January 6th is the day we typically call “Three Kings Day,” more formally known as The Epiphany. Epiphany is derived from a Greek word ἐπιφάνεια, epiphaneia, meaning “manifestation,” and refers, generally, to Jesus being manifested to the gentile visitors from the East. But in truth it is more complicated than that. What is striking is that there are a variety of liturgical celebrations and dates that are all part of our rich Catholic tradition surrounding “Epiphany.”
A variety of dates? So when is the Epiphany celebrated? Well, traditionally the solemnity falls on January 6th – but that is in the western or “Latin” Catholic Church. Eastern Catholic Churches follow the Julian calendar and observe the Theophany feast (another Greek word that can be used) on January 19th. That is because of the 13-day difference today between that calendar and the Gregorian calendar used in the “West.”
So, we always celebrate Epiphany on January 6th? We did in 2013 because the 6th fell on a Sunday. But since 1970 in the USA we celebrate the Epiphany on the first Sunday after January 1st. In 2015, it is January 4th!
OK, so here in the United States we will always celebrate it on a Sunday. But at least the meaning of the celebration is the same? In all cases the Christian feast day celebrates the revelation of God the Son as a human being in Jesus Christ. Western Christians commemorate principally (but not solely) the visitation of the Magi to the Baby Jesus, and thus Jesus’ physical manifestation to the Gentiles. Eastern Christians commemorate the baptism of Jesus in the Jordan River.
I thought we had a separate Sunday for the Baptism of the Lord? In the “Latin Rite” we do. A separate celebration of the Baptism of the Lord was introduced for Latin Rite Roman Catholics in 1955. Initially, it was celebrated seven days after the Epiphany, but in 1970 the date was changed to the first Sunday after January 6th. We will celebrate it next Sunday. In a year when the Epiphany (Sunday) falls on January 7th or 8th, the feast of the Baptism of the Lord is celebrated the next day, Monday.
Got it… we celebrate the visitation of the Three Kings to the Baby Jesus. I got that part right, didn’t I? Well….sort of. We definitely celebrate the visitation of the Magi to the Baby Jesus. Here is the visit in the Gospel according to Matthew, Chapter 2: “When Jesus was born in Bethlehem of Judea, … behold, magi from the east arrived in Jerusalem”
As it happens, Magi are not kings – they were astrologers and possibly Zoroastrian priests. The identification of the Magi as kings is linked to Old Testament prophesies that have the Messiah being worshiped by kings in Isaiah 60:3, Psalm 72:10, and Psalm 68:29. Early readers reinterpreted Matthew in light of these prophecies and elevated the Magi to kings. By AD 500 all commentators adopted the prevalent tradition that the three were kings.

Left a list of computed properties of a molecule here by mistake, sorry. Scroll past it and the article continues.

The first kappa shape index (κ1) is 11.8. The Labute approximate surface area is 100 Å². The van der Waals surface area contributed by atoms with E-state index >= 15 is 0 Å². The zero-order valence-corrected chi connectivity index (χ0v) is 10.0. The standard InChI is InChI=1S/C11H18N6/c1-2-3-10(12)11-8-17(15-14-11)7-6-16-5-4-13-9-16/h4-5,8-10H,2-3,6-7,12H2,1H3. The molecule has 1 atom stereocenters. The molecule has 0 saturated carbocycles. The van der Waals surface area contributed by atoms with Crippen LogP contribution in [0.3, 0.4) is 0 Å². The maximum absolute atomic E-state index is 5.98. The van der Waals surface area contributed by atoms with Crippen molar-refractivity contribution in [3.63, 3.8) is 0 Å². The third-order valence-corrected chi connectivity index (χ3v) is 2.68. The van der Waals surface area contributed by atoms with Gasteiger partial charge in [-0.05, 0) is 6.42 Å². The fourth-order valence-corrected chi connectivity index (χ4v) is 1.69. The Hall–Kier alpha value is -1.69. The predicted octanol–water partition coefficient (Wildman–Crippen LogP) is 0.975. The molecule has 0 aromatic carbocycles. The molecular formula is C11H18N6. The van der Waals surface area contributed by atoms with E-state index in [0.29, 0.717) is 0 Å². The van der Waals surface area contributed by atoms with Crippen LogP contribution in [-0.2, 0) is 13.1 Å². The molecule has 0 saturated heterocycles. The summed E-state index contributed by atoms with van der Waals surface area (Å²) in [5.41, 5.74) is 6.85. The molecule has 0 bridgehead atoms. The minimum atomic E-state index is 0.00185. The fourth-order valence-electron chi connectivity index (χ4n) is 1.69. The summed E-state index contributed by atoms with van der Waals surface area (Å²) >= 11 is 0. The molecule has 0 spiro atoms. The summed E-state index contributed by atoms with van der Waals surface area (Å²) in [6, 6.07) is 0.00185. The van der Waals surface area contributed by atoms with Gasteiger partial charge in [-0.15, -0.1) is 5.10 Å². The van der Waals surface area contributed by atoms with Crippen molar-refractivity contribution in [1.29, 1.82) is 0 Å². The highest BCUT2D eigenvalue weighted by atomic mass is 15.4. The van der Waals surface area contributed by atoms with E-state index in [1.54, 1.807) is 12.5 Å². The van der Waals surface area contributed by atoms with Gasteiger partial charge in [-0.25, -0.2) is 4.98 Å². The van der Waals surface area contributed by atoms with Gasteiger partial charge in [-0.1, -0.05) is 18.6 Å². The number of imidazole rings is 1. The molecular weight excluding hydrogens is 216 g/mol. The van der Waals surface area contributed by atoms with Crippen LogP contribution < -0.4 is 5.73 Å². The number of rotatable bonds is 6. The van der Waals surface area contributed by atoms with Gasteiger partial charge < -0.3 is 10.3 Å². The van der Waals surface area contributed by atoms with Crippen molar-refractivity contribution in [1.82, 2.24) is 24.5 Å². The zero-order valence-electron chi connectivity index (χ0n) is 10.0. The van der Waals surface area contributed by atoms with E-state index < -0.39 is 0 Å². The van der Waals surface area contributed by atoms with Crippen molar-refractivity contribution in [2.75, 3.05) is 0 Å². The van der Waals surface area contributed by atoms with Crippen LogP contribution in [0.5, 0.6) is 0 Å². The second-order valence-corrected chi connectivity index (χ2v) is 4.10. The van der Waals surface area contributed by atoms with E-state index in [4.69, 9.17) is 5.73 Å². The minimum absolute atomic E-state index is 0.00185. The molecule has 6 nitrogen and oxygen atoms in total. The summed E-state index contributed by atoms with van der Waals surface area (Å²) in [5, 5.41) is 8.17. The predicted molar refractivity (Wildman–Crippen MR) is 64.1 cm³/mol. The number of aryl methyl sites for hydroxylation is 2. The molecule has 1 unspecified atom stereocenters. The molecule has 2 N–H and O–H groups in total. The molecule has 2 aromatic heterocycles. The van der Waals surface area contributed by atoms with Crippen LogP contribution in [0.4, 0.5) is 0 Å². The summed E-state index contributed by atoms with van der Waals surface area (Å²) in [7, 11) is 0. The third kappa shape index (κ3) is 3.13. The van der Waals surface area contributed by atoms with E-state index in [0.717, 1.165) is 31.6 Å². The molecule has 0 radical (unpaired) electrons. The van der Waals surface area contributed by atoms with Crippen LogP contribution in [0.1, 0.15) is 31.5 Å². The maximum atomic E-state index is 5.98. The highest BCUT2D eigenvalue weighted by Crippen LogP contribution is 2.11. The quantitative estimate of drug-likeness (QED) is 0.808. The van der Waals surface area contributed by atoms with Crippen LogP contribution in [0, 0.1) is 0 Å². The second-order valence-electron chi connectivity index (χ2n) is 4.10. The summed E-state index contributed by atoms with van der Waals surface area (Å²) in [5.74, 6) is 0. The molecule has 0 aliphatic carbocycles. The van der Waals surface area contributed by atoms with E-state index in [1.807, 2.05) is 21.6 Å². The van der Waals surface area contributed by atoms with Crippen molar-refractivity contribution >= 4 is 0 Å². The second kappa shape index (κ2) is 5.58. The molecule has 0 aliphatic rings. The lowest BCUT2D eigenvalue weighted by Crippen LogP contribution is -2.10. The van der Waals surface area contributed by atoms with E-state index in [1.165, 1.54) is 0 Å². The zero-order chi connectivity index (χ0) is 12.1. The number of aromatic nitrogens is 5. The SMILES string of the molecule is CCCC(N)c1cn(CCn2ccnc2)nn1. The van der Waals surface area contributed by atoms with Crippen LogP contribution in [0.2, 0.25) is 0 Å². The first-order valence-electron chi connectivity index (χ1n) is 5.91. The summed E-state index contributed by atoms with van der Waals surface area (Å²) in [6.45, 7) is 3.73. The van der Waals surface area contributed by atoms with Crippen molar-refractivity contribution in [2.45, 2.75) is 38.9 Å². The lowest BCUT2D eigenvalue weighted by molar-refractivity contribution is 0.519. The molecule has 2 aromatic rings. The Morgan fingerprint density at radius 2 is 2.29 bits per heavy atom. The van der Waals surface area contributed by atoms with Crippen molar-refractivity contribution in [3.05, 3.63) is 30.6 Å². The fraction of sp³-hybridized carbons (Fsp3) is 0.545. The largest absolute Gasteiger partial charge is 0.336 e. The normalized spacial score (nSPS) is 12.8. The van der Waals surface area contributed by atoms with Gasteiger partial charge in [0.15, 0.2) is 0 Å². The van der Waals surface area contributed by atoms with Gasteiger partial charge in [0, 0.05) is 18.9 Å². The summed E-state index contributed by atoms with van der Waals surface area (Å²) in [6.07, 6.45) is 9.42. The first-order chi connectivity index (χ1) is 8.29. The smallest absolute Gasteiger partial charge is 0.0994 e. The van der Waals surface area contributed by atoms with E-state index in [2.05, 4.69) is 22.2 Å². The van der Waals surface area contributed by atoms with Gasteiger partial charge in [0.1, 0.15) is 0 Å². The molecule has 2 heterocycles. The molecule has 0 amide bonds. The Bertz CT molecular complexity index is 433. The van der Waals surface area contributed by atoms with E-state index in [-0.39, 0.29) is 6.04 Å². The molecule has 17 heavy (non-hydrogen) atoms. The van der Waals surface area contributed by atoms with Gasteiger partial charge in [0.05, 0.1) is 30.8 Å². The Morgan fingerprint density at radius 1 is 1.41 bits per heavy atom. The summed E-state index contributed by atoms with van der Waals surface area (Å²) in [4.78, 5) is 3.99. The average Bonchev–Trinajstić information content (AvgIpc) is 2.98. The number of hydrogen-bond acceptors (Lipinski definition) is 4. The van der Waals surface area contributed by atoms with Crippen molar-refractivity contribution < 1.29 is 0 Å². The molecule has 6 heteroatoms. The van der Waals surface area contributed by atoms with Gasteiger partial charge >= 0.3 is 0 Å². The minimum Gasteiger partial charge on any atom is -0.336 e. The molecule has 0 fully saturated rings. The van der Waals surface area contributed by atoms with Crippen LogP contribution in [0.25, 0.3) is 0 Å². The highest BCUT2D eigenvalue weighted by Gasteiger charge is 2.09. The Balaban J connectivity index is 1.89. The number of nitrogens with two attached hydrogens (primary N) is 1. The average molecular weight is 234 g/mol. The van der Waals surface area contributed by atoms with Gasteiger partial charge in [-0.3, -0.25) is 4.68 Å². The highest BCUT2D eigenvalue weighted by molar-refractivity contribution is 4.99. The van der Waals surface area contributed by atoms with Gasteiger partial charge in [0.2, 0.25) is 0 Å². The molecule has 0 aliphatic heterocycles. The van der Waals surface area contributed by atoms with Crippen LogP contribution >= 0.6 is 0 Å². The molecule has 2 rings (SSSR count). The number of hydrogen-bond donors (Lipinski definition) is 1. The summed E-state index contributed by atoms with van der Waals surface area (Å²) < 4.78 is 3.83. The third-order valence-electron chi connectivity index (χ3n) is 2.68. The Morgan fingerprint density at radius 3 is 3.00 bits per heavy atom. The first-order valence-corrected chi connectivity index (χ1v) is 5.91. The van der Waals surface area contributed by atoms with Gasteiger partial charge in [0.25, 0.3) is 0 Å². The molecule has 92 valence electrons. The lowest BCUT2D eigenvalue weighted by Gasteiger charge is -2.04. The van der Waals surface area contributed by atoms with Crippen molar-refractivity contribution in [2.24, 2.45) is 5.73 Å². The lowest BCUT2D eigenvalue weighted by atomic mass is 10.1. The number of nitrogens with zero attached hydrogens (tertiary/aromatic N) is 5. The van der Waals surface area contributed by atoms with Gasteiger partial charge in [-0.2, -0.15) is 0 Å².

And the text never says there are three – we just infer that from the number of gifts. But in any case, we are celebrating the visit of the first Gentile worshipers of the Savior. No worries – we will still sing “We Three Kings” in celebration.
At least we know the names of the Magi. In the Western Christian church they have been commonly known as:
- Melchior (also Melichior), a Persian scholar
- Caspar (also Gaspar, Jaspar, Jaspas, Gathaspa, and other variations), an Ethiopian scholar
- Balthazar (also Balthasar, Balthassar, and Bithisarea), an Arabian scholar.
But those names are only used in the West. In contrast, the Syrian Christians name the Magi Larvandad, Gushnasaph, and Hormisdas.
After they visited Jesus, the Gospel says that they returned home by another way so as to avoid King Herod. Do we know what happened to them? In short no, but there are many traditional stories about what happened to the Magi. In one account, one of the Magi is baptized by St. Thomas on his way to India. Another has all their remains found by St. Helena and brought to Constantinople, and eventually making their way to Germany and the Shrine of the Three Kings at Cologne Cathedral.
How about the three gifts? Anything interesting there? Three gifts are explicitly identified in Matthew: gold, frankincense, and myrrh. Many different theories of the meaning and symbolism of the gifts have been brought forward. While gold is fairly obviously explained, frankincense, and particularly myrrh, are much more obscure. The theories generally break down into two groups:
- All three gifts are ordinary offerings and gifts given to a king. Myrrh being commonly used as an anointing oil, frankincense as a perfume, and gold as a valuable.
- The three gifts had a spiritual meaning: gold as a symbol of kingship on earth, frankincense (an incense) as a symbol of deity, and myrrh (an embalming oil) as a symbol of death.